1
Text Only
Business
  • Balancing Act: How much is your time worth? Consider outsourcing some tasks

    Todd Paton has a booming business getting customers noticed on the Web. One tool he uses is generating online press releases to build brand awareness and create links that will send traffic to a customer’s website. But Paton, owner of Paton Internet Marketing, acknowledges that writing the releases is not his strong suit. Rather than spend his time doing it, he hires out the task.

    July 23, 2014

  • The Color of Money: No easy way to get out of debt

    Many people who are deeply in debt are desperate for a quick fix. They ask the question: What can I do to get out of debt?

    July 21, 2014

  • Watercooler: When to speak up if you see problems down the line

    Q: Our organization has hired a new director. I am one of a number of division heads; above us, there's the associate director, and above him is the director. The associate director is feared and disliked for his duplicity and dictatorial nature, though few have come forward because of his vindictiveness.

    July 18, 2014

  • Career Coach: Bringing a purpose-driven spirit to work

    Increasingly, religious beliefs and practices of employees are becoming more evident in the workplace. Religious diversity and concepts of spirituality are more prevalent in organizational settings.

    July 18, 2014

  • Ask the Mompreneur: It’s best to farm out your payroll

    When my husband and I hired our first employee at our Web development company, we had it easy when it came to doing payroll.

    July 17, 2014

  • Protecting against unnecessary losses

    QUESTION: I run a small bar and grill which is open 7 days a week and have to rely on others for some of the shifts. How can I ensure employees have not become my partners?

    July 17, 2014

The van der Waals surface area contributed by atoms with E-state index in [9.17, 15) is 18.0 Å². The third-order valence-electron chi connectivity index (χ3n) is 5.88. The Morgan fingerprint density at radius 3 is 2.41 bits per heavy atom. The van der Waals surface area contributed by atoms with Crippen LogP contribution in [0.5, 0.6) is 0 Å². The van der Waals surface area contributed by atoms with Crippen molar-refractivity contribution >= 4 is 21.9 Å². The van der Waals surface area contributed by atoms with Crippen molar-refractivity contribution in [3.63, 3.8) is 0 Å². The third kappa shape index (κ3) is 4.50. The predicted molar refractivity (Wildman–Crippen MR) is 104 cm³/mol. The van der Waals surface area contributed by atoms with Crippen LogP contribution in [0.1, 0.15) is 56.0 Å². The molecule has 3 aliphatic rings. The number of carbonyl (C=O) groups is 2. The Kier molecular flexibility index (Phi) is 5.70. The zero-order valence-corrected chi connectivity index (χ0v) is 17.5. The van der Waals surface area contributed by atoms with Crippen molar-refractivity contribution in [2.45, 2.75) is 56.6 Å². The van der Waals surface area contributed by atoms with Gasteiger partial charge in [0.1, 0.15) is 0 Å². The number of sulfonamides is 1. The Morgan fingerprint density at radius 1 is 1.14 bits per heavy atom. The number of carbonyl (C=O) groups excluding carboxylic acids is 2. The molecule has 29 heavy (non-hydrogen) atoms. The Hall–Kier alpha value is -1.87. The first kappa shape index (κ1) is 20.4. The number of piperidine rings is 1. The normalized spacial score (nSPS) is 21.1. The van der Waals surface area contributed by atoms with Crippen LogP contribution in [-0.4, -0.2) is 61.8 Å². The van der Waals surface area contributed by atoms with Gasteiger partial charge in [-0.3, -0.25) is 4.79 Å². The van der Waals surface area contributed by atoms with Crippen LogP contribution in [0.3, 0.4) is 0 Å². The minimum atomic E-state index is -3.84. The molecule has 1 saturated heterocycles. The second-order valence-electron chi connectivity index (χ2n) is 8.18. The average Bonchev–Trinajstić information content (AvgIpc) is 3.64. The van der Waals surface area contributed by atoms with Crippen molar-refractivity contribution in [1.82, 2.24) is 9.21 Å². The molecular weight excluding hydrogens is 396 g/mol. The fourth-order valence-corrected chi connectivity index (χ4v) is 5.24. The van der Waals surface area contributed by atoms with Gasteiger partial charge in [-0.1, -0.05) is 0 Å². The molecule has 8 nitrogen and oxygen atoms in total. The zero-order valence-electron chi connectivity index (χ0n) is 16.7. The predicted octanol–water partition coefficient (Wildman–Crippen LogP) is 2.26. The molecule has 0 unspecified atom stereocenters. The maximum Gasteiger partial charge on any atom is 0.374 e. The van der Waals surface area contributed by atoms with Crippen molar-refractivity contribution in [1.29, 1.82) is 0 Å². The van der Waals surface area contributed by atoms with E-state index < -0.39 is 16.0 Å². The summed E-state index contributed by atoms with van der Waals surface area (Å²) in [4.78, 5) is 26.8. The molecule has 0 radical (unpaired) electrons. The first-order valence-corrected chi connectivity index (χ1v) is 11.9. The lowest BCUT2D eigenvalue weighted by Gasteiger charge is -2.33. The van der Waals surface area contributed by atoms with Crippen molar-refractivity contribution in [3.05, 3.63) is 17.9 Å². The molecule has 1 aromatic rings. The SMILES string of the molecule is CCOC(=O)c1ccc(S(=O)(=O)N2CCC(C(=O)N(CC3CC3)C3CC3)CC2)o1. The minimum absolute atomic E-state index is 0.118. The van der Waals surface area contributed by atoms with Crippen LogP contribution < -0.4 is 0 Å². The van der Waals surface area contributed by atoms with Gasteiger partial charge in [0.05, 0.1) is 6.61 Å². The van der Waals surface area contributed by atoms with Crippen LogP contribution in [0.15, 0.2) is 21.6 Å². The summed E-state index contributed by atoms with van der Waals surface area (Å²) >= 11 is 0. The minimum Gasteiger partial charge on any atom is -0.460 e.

• A checklist for keeping you focused at work

    A quick check of Facebook and next thing you know, a half-hour’s passed. Start chatting with a co-worker and suddenly 20 minutes is gone and the report you were supposed to finish by lunch is late.
    Workplace distractions are everywhere, especially in an age of social media and open-plan offices. In the face of so much temptation, accomplishing what you’re paid to do can be tough.

    July 16, 2014

  • It could be time for a career coach

    Need a little help figuring out your next career move?
    If you’re putting in the hours and still not seeing the rewards, feeling undervalued or simply striving to be more successful, it may be time to hire a career coach.

    July 16, 2014

  • Your Office Coach: Turn to boss for help with disgruntled underling

    QUESTION: When I joined this company a few weeks ago, I discovered that the person who previously held my position is now working for me. “Sarah” obviously resents my presence and frequently says I don’t have the authority to manage her, even though I clearly do. Her negativity has made my job much more difficult.

    July 15, 2014

  • You are not trusted

    If it seems like employers don’t trust employees - well, they don’t.

    July 15, 2014

Business Video
Stocks